When it’s all said and done, 2017 will be seen as the most successful year for Australian manufacturing in over a decade.
The value of goods that are created and the investments being made into the country’s economy are allowing organisations of all sizes to succeed in a variety of ways. But for as much fanfare that surrounds the sector currently, it’s how companies approach the future that will dictate whether this will continue or if it will revert back to stagnation. At the heart of it all lies the changes that enterprises need to make in 2018 if they want to stay competitive.
Manufacturing saw 14 consecutive months of growth.
A year in review
November 2017 marked the 14th month in a row that the manufacturing sector held a score above 50 on the Ai Group Performance of Manufacturing Index. Any figure above 50 indicates the industry is experiencing success, while the amount above it is from 50 represents its rate of growth, according to Business Insider.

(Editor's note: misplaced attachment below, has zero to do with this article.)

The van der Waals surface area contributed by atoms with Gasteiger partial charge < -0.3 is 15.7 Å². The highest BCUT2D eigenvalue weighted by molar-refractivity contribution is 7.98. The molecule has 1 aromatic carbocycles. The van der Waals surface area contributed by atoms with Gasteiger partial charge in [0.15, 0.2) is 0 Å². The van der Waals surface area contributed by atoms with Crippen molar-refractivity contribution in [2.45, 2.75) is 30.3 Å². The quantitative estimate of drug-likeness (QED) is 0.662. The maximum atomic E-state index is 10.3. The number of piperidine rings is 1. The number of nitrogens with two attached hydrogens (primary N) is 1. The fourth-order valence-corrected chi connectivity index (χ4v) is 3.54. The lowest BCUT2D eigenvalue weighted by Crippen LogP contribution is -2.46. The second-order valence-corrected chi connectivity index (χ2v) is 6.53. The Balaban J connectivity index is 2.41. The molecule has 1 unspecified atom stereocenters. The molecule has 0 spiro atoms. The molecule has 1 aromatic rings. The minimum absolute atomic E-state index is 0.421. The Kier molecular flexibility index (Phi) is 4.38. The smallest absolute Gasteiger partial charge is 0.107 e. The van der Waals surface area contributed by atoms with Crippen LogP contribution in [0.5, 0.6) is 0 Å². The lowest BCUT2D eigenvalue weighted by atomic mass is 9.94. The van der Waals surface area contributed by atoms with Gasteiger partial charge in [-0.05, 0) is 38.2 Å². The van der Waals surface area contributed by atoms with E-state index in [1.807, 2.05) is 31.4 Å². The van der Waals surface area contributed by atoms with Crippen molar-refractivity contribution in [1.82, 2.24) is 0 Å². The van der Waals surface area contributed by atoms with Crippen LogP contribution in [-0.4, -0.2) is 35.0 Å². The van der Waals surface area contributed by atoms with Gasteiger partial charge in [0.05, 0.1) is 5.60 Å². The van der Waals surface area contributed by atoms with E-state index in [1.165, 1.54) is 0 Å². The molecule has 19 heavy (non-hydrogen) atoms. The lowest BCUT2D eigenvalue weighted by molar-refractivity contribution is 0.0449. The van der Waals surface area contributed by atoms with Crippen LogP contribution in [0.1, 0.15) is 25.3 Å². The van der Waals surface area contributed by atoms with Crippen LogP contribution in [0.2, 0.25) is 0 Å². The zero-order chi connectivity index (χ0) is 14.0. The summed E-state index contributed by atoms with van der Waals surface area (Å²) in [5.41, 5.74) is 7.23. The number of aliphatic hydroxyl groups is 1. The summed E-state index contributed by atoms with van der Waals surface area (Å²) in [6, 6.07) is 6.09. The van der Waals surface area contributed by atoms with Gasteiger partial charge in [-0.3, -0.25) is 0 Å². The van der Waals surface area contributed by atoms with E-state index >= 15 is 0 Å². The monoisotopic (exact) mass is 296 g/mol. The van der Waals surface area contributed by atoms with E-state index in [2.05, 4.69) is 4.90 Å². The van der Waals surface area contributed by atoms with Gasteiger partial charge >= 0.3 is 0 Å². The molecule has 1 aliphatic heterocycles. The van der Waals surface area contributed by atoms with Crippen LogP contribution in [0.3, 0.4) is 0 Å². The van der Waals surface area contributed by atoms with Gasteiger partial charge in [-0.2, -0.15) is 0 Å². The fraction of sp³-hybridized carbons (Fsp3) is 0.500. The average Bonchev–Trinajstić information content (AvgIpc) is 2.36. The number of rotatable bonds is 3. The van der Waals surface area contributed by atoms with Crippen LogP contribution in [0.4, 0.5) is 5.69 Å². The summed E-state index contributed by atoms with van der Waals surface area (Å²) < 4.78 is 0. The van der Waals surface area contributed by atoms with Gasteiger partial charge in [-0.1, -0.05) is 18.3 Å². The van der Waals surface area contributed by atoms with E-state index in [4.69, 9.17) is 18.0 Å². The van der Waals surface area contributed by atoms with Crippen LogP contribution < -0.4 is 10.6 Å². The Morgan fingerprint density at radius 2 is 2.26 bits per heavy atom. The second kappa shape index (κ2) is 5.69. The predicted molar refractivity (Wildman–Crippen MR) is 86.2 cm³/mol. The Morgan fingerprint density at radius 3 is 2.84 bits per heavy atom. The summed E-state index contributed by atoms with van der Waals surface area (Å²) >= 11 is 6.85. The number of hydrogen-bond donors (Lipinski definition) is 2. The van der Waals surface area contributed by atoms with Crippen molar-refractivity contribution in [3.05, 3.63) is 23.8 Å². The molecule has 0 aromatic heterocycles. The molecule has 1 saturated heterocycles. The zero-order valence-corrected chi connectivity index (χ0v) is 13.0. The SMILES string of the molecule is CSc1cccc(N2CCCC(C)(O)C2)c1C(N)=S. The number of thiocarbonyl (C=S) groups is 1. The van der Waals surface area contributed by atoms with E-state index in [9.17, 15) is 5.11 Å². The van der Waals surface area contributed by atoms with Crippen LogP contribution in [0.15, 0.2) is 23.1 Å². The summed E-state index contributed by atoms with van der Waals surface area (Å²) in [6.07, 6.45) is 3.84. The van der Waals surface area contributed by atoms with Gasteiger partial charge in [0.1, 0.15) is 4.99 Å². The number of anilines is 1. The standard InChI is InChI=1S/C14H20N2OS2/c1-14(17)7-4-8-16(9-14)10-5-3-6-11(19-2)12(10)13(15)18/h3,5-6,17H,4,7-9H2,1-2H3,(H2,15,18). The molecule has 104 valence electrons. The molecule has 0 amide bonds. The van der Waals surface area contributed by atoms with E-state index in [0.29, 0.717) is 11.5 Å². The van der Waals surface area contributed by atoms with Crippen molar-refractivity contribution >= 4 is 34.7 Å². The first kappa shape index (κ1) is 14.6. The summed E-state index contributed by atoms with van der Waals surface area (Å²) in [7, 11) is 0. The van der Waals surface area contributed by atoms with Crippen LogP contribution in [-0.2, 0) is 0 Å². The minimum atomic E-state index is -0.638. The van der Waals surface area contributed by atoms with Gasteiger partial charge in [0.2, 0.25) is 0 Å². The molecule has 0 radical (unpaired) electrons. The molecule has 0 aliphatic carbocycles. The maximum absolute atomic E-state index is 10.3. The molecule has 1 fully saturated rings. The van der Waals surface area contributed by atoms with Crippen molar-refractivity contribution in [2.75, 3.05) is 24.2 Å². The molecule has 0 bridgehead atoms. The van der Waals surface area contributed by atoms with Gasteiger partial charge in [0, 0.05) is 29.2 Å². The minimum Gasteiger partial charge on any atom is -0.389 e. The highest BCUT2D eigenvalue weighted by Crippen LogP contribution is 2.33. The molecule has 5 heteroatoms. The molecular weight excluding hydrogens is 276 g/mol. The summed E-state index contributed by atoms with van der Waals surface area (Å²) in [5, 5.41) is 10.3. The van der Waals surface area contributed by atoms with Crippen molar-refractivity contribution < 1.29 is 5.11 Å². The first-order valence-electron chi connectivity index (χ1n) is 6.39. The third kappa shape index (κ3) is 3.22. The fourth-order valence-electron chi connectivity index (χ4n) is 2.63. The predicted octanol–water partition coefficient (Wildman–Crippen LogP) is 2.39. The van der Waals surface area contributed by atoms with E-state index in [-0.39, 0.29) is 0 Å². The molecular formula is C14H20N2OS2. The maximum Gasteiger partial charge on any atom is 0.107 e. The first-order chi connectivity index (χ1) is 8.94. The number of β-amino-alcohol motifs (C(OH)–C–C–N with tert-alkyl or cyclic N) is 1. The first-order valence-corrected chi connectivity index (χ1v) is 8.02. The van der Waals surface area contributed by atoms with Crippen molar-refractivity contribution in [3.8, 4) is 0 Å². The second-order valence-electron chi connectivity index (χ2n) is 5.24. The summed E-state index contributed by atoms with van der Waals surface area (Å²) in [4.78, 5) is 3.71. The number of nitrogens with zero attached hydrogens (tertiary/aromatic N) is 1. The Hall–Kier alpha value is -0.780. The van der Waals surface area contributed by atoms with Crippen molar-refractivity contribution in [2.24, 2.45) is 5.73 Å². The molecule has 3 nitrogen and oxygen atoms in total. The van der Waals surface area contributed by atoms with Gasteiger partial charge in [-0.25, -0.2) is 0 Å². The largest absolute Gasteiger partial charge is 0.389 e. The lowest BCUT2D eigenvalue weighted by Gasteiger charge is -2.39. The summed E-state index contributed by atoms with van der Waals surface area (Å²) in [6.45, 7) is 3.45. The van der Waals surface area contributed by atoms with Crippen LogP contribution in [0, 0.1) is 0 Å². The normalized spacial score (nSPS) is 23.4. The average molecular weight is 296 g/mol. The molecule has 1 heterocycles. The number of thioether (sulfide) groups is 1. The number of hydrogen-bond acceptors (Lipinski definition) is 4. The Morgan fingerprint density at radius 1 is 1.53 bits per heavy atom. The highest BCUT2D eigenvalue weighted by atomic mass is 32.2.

The industry’s activity levels haven’t been this high and prosperous since 2005. Automotive manufacturing has now been closed across the country, and the final plant that was shutdown prompted an increased rate of expansion across the general sector. Major players in the space are still trying to figure out which sub-sectors will be taking lead, but improvements in new orders and exports mean success is likely on the way in 2018 regardless, Business Insider reported.